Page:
Uses for Rivets in Manufacturing and Construction(hardness Ann)
- source:LONTL CNC Machining
What are Rivets?
A rivet is a mechanical fastener that consists of two main parts - a smooth cylindrical shaft and a head. The shaft is inserted into a pre-drilled hole in the materials being joined, and the head is formed on the protruding end using pressure. This creates a permanent joint by cold working and radially expanding the tail of the rivet into the walls of the hole.
Rivets come in a wide variety of styles, sizes and materials. Some common types include:
- Solid/Blind Rivets - Tubular rivets with a built-in stem used for blind applications where access is only available from one side.
- Drive Rivets - Also known as open-end or tubular rivets. They have a pre-formed head on one end and are installed by driving a tool onto the opposite end to flare it out and form the second head.
- Split Rivets - Consist of a rivet body and a mandrel inside. When the mandrel is drawn into the rivet body, it flares out the legs to form the second head.
- Structural Rivets - Used for high-strength structural connections. They are available with large diameter shafts and extra wide heads.
- Self-Piercing Rivets - Designed to pierce through softer stacked materials and form a head on the opposite side upon installation.
Key Uses of Rivets
Aircraft and Aerospace Applications
The aerospace industry relies heavily on rivets for assembling airplane fuselages, wings and other components. Tens of thousands of rivets are used to join the various aluminum and titanium parts together to form a strong, reliable structure able to endure immense forces and fatigue. Solid rivets are often used because access is only available from one side when assembling the internal airplane framework. Rivet strength and reliability is critical, as a single failed rivet could compromise the safety of the aircraft.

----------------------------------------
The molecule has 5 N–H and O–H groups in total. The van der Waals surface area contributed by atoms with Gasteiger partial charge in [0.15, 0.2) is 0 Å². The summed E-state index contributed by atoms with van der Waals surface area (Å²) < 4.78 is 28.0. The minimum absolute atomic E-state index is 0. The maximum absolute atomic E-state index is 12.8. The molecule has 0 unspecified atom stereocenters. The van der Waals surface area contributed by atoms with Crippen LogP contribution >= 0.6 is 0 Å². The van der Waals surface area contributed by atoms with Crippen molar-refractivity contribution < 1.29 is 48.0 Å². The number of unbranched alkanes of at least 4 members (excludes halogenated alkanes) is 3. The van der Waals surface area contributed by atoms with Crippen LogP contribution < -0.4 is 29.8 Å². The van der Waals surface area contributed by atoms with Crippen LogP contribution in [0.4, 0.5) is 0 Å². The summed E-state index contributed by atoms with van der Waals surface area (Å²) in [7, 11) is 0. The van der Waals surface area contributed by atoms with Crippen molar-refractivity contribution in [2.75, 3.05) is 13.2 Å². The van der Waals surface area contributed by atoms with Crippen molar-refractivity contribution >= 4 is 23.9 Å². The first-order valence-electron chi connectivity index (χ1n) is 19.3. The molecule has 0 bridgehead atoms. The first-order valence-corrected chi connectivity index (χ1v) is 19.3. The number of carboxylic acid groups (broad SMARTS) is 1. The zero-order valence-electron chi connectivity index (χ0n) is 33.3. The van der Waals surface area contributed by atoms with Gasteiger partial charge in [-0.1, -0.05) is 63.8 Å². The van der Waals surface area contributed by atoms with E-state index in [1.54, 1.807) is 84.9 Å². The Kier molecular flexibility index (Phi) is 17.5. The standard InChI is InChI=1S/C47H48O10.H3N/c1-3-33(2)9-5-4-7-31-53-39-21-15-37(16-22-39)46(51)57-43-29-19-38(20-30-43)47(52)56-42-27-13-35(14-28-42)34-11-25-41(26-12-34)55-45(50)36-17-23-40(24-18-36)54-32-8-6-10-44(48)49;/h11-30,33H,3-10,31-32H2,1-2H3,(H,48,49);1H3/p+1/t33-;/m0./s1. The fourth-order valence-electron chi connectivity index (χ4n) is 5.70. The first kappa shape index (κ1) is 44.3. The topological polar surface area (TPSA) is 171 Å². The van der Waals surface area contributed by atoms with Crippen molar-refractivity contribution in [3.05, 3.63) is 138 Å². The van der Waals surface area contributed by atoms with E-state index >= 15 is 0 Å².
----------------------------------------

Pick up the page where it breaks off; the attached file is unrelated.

Bridge and Steel Construction
Steel bridges, towers, cranes, transmission towers and offshore oil rigs all utilize high strength structural rivets for connections. The rivets help assemble strong trusses, built-up beams and stiffening gussets out of rolled or built-up steel sections. They provide reliable load transfer and resistance to fatigue failure in the complex structural joints. The large bearing surface of rivet heads allow them to handle shear forces better than high-tension bolts.
Ship hulls and deckhouses depend on thousands of rivets to unite their heavy steel plates into a watertight shell able to withstand harsh ocean conditions. The integrity of the rivet connections is crucial for preventing leaks that could sink the vessel. Drive rivets are commonly used to assemble ship structures, as access is generally available from both sides during the building process.
Self-piercing rivets are heavily utilized in the automotive industry for joining the various steel, aluminum and composite panels that form the body-in-white car frame. The rivets pierce through the outer skin and inner frame materials upon installation, firmly clinching them together. This creates quick and consistent joints without pre-drilling required. Rivets help automakers reduce vehicle weight for better fuel efficiency.
Appliances and Electronics